Dolly Parton on Going Through Puberty: ‘They Come In When I Was Eight’

In addition to her incredible songwriting and storytelling, her unique voice, and captivating presence, Dolly Parton has long been recognized by her famous hourglass figure. In an interview the “Jolene” singer did with Cosmopolitan back in 1979, she said she’d been shaped like that the majority of her life. And it wasn’t all it was cracked up to be.

“They hurt,” she said of her breasts. “I get aches [in my neck], from carryin’ the weight.”

Dolly Parton sitting on the set of the Oprah Winfrey Show. Her hands are in her hair.
Dolly Parton, 1987 | Paul Natkin/Getty Images

Dolly Parton’s childhood

Parton and her siblings grew up poor in the mountains of East Tennessee.

“I was one of 12 kids,” she told Cosmo, as recorded in the book Dolly on Dolly. “We were poor, but we were so rich in love. We all lived in three rooms, we had three beds in a room. We all slept together, just piled in, didn’t matter if it was boys or girls.”

When Parton was a teenager, she was drawn to glitz and glam. But, as a child, she was a tomboy who enjoyed playing with her brothers in the nature that surrounded their small home.

“That surprises people, that I was sort of a tomboy,” she said, “…always out in the fields, chasin’ butterflies. That’s how come I love butterflies so much, and I sing about them all the time.”

Dolly Parton on going through puberty as a young girl

Parton went through puberty on the early side.

“They come in when I was eight,” she said, again, referring to her breasts. “Yes, I’ve had titties since I was eight. Got my period when I was nine. I just grew up real quick. Took after my father’s people, more than my mamma’s. I looked grown-up when I was 11.”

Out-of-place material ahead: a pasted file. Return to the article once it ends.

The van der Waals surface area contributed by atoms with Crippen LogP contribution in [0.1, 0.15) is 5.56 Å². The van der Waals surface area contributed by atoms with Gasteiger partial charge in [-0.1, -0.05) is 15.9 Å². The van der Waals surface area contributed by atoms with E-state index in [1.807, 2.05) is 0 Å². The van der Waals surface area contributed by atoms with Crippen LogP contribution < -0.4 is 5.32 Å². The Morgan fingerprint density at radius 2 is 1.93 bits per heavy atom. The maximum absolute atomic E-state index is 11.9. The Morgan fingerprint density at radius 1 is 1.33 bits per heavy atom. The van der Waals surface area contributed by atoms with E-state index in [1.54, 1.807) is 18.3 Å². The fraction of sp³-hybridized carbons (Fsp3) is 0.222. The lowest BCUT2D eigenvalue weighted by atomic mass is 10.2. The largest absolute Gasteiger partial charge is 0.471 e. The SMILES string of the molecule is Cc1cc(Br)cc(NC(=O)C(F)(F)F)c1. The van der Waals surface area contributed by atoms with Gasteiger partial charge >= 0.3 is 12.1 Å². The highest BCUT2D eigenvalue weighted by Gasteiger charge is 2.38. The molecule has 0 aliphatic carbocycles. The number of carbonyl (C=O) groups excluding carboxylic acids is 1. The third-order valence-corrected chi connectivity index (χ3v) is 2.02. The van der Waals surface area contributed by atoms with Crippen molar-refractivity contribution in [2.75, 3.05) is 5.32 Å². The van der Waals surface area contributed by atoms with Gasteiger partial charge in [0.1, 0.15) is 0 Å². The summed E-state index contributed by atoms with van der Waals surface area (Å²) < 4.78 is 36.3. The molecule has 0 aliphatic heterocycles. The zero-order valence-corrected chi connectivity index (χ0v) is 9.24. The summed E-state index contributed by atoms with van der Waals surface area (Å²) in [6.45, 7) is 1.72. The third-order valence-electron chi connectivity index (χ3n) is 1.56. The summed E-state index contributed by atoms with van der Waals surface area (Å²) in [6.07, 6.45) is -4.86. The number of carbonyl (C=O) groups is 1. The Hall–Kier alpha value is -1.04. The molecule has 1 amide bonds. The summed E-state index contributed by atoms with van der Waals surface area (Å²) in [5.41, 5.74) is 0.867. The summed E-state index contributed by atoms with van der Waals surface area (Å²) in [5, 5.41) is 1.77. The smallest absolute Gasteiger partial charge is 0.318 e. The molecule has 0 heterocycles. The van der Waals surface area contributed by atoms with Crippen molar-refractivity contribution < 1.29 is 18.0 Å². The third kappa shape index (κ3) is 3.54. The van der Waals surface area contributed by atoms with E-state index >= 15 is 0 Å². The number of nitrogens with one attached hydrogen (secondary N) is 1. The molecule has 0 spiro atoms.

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It was about that time that many of her classmates began developing crushes on the young Queen of Country.

“I was purrfect,” she said. “Purr-fect for country, that is.”

How Dolly Parton learned about the birds and the bees

In a 1978 interview with Playboy Magazine, Parton was asked how she learned about “the facts of life.”

“It’s somethin’ I learned in the barn,” she laughed, referring to the barn she went to school in. “I probably shouldn’t say this, but it’s just the truth: We were always just findin’ out things on our own. We had uncles and cousins that were maybe two or three years older than us that knew a lot of stuff. When they would come to visit us, they’d teach us all kinds of meanness or tell us about this or that. And soon as we got a chance, we’d try it.”

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Parton never felt sex was a taboo — “We just never did have a bunch of hang-ups.”

“We were real curious,” she said. “A lot of people won’t admit it, but I just always had an open mind about sex. We all did. It was not a vulgar thing.”